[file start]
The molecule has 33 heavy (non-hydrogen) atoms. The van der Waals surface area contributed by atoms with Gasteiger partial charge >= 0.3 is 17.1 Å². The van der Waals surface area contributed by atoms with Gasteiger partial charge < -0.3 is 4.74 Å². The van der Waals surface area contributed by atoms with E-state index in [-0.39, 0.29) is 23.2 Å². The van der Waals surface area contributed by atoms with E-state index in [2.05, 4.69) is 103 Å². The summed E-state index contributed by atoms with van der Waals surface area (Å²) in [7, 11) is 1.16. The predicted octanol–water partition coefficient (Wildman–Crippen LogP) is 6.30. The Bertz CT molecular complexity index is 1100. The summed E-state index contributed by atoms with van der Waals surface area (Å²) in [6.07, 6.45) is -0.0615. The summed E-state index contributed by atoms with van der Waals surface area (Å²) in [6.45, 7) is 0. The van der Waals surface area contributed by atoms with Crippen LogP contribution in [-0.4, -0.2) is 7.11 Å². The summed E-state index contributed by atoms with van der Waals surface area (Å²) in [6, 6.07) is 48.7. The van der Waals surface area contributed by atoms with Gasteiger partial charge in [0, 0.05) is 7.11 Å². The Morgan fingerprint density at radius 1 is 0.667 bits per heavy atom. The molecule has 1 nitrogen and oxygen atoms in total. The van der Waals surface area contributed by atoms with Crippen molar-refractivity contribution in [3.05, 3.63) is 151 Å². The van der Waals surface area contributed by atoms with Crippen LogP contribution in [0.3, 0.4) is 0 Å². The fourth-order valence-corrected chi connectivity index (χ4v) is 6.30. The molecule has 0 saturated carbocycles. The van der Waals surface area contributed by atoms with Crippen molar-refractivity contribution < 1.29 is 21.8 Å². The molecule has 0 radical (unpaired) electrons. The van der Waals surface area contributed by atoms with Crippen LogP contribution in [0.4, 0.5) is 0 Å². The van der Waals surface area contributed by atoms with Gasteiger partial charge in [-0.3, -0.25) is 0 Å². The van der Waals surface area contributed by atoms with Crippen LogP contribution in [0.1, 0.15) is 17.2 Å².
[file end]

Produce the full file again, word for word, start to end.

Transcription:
The molecule has 33 heavy (non-hydrogen) atoms. The van der Waals surface area contributed by atoms with Gasteiger partial charge >= 0.3 is 17.1 Å². The van der Waals surface area contributed by atoms with Gasteiger partial charge < -0.3 is 4.74 Å². The van der Waals surface area contributed by atoms with E-state index in [-0.39, 0.29) is 23.2 Å². The van der Waals surface area contributed by atoms with E-state index in [2.05, 4.69) is 103 Å². The summed E-state index contributed by atoms with van der Waals surface area (Å²) in [7, 11) is 1.16. The predicted octanol–water partition coefficient (Wildman–Crippen LogP) is 6.30. The Bertz CT molecular complexity index is 1100. The summed E-state index contributed by atoms with van der Waals surface area (Å²) in [6.07, 6.45) is -0.0615. The summed E-state index contributed by atoms with van der Waals surface area (Å²) in [6.45, 7) is 0. The van der Waals surface area contributed by atoms with Crippen LogP contribution in [-0.4, -0.2) is 7.11 Å². The summed E-state index contributed by atoms with van der Waals surface area (Å²) in [6, 6.07) is 48.7. The van der Waals surface area contributed by atoms with Gasteiger partial charge in [0, 0.05) is 7.11 Å². The Morgan fingerprint density at radius 1 is 0.667 bits per heavy atom. The molecule has 1 nitrogen and oxygen atoms in total. The van der Waals surface area contributed by atoms with Crippen molar-refractivity contribution in [3.05, 3.63) is 151 Å². The van der Waals surface area contributed by atoms with Crippen LogP contribution in [0.3, 0.4) is 0 Å². The fourth-order valence-corrected chi connectivity index (χ4v) is 6.30. The molecule has 0 saturated carbocycles. The van der Waals surface area contributed by atoms with Crippen molar-refractivity contribution < 1.29 is 21.8 Å². The molecule has 0 radical (unpaired) electrons. The van der Waals surface area contributed by atoms with Crippen LogP contribution in [0.4, 0.5) is 0 Å². The van der Waals surface area contributed by atoms with Gasteiger partial charge in [-0.3, -0.25) is 0 Å². The van der Waals surface area contributed by atoms with Crippen LogP contribution in [0.1, 0.15) is 17.2 Å².